Random Heroes: Gold Edition
Developer: WoblyWare Oy
Publisher: Ratalaika Games
Genre: Shooter, Arcade
Platform: PlayStation 4
Age Rating: PEGI 7
Release Date: 01/04/2020
A code was provided for review purposes.
Random Heroes: Gold Edition reminds me of a simpler time in gaming. When consoles used cartridges, control pads had wires and three buttons, and simple sprites were cutting edge. Times have changed, we’ve moved on, but some developers still look back to those early days for inspiration.
Sadly, this game is somewhat less than inspired. The plot is wafer-thin; aliens have invaded Earth, and you must use one of 28 random heroes to run and gun across 9 areas to save the world. Each area is split into 11 levels and a final boss fight. That’s a total of 108 levels, mercifully they are not very long but sadly are repetitive.
The gameplay is not much more than run, jump, shoot, repeat. There are 20 weapons to unlock and choose from, but the differences between these weapons are hard to observe. They may have different stats but all fire in much the same way, with only a couple of minor exceptions, giving only an illusion of variation.
Fifty Shades Of Drab
The story is much the same with level design. The first area you explore is downtown, a mass of grey and brown dominate this area’s colour palette; making it a bland and uninteresting start to the game. Aesthetically, area design and colour choices do improve as the game progresses, but why delay these improvements, start strong and engaging, please.
This game straddles a line between platformer and shooter but does not quite nail either. Platform elements are far too simple to be challenging or engaging. The shooting is numb and relatively dull. The best tactic I found was to wait for enemies to turn away from you before piling bullets into their backs, not very heroic to be honest.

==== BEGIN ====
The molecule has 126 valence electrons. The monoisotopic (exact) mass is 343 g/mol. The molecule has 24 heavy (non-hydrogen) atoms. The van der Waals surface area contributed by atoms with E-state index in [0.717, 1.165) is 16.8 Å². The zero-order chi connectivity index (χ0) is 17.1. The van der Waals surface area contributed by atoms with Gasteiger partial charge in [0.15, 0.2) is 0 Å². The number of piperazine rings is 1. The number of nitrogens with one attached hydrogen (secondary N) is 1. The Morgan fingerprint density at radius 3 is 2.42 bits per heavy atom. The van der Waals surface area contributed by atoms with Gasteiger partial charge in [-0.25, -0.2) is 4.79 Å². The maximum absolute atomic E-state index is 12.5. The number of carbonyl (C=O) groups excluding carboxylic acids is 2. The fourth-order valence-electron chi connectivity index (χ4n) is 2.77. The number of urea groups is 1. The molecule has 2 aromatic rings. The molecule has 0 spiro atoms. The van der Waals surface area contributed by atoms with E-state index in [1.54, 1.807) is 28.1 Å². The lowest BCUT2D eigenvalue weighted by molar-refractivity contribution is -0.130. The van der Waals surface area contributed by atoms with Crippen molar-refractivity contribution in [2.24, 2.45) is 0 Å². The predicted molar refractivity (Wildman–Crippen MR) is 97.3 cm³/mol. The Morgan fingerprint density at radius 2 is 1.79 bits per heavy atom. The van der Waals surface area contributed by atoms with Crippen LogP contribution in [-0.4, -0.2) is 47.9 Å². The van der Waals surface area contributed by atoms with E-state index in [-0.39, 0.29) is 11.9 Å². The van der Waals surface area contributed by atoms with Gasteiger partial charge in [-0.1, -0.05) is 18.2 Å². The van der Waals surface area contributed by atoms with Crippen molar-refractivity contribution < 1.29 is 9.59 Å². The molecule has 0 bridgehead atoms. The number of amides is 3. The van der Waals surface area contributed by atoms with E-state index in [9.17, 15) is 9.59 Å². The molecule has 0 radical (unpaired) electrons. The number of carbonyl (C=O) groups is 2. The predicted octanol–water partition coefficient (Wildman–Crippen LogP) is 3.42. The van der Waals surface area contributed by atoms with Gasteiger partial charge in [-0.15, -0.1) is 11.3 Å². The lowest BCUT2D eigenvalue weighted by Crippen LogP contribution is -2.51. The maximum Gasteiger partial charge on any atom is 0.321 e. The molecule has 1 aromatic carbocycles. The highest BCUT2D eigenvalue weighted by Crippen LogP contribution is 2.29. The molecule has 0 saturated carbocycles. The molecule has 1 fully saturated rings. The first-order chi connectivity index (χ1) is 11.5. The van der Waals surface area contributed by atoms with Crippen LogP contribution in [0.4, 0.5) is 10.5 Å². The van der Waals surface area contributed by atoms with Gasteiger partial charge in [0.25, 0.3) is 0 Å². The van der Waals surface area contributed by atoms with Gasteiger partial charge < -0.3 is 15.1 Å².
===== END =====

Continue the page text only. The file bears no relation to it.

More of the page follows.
Random Heroes: Gold Edition has the vibe of a classic arcade title, but it has cut out some of the most critical elements. There is no finite amount of lives or game over fail state in this title. These factors were undoubtedly a trick by arcade games to empty your pockets of change, but they also add a much-needed degree of challenge and accomplishment to the games.
Making My Own Fun
I actually found myself making up my own game while playing this title, how fast can I run through the game. I did this to see all the game had to offer; as I wanted to give it a fair review, sadly it never offered more than is available in the first area of the game.
Random Heroes was originally released as a mobile game, and I’m not convinced a console port was needed at all. A simple game like this can find an audience on mobile devices when the user is just looking for a five-minute distraction. But on a console, with triple-A titles available, these heroes just fall flat on their faces.
I appreciate the old school aesthetic and style, but sadly, this game does not build on the retro games that inspired it, it simply spoils the memory of that era. Many of the old games this title attempts to emulate are still far more enjoyable and playable than this modern equivalent. If I were craving some classic shooting action, I’d do better dusting off my Mega Drive and sticking on Alien Storm.
Rapid Reviews Rating
You can purchase Random Heroes: Gold Edition from the PlayStation Store.
You can find and read our reviews on OpenCritic.